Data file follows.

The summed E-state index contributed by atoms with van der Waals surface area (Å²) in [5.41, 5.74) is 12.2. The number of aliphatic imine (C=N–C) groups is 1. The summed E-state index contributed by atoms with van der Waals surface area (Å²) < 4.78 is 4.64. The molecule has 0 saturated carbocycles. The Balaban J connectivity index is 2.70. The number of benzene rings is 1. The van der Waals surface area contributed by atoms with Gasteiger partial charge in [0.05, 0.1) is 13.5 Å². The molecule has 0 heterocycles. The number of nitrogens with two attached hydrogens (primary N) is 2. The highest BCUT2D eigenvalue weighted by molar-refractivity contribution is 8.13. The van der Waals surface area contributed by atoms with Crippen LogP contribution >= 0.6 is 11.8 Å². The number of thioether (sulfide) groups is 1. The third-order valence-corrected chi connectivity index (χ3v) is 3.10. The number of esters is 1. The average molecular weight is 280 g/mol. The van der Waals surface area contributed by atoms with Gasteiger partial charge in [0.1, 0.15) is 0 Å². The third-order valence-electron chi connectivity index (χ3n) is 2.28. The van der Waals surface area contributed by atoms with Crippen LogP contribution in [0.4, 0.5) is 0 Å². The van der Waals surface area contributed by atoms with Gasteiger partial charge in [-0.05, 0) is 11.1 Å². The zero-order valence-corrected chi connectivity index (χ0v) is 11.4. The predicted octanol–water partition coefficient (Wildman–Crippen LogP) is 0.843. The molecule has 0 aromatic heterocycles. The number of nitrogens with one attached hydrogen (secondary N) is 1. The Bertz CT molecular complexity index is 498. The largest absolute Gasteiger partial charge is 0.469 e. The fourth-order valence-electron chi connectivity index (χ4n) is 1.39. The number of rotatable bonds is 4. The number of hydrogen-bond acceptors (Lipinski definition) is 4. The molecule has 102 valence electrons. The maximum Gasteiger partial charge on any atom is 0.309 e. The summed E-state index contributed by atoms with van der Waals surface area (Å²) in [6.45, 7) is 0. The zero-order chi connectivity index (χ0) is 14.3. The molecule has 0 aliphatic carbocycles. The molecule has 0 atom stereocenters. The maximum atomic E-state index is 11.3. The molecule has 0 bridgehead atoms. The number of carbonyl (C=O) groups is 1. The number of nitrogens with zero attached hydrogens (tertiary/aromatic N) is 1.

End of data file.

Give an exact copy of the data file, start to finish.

The summed E-state index contributed by atoms with van der Waals surface area (Å²) in [5.41, 5.74) is 12.2. The number of aliphatic imine (C=N–C) groups is 1. The summed E-state index contributed by atoms with van der Waals surface area (Å²) < 4.78 is 4.64. The molecule has 0 saturated carbocycles. The Balaban J connectivity index is 2.70. The number of benzene rings is 1. The van der Waals surface area contributed by atoms with Gasteiger partial charge in [0.05, 0.1) is 13.5 Å². The molecule has 0 heterocycles. The number of nitrogens with two attached hydrogens (primary N) is 2. The highest BCUT2D eigenvalue weighted by molar-refractivity contribution is 8.13. The van der Waals surface area contributed by atoms with Crippen LogP contribution >= 0.6 is 11.8 Å². The number of thioether (sulfide) groups is 1. The third-order valence-corrected chi connectivity index (χ3v) is 3.10. The number of esters is 1. The average molecular weight is 280 g/mol. The van der Waals surface area contributed by atoms with Gasteiger partial charge in [0.1, 0.15) is 0 Å². The third-order valence-electron chi connectivity index (χ3n) is 2.28. The van der Waals surface area contributed by atoms with Crippen LogP contribution in [0.4, 0.5) is 0 Å². The van der Waals surface area contributed by atoms with Gasteiger partial charge in [-0.05, 0) is 11.1 Å². The zero-order valence-corrected chi connectivity index (χ0v) is 11.4. The predicted octanol–water partition coefficient (Wildman–Crippen LogP) is 0.843. The molecule has 0 aromatic heterocycles. The number of nitrogens with one attached hydrogen (secondary N) is 1. The Bertz CT molecular complexity index is 498. The largest absolute Gasteiger partial charge is 0.469 e. The fourth-order valence-electron chi connectivity index (χ4n) is 1.39. The number of rotatable bonds is 4. The number of hydrogen-bond acceptors (Lipinski definition) is 4. The molecule has 102 valence electrons. The maximum Gasteiger partial charge on any atom is 0.309 e. The summed E-state index contributed by atoms with van der Waals surface area (Å²) in [6.45, 7) is 0. The zero-order chi connectivity index (χ0) is 14.3. The molecule has 0 aliphatic carbocycles. The molecule has 0 atom stereocenters. The maximum atomic E-state index is 11.3. The molecule has 0 bridgehead atoms. The number of carbonyl (C=O) groups is 1. The number of nitrogens with zero attached hydrogens (tertiary/aromatic N) is 1.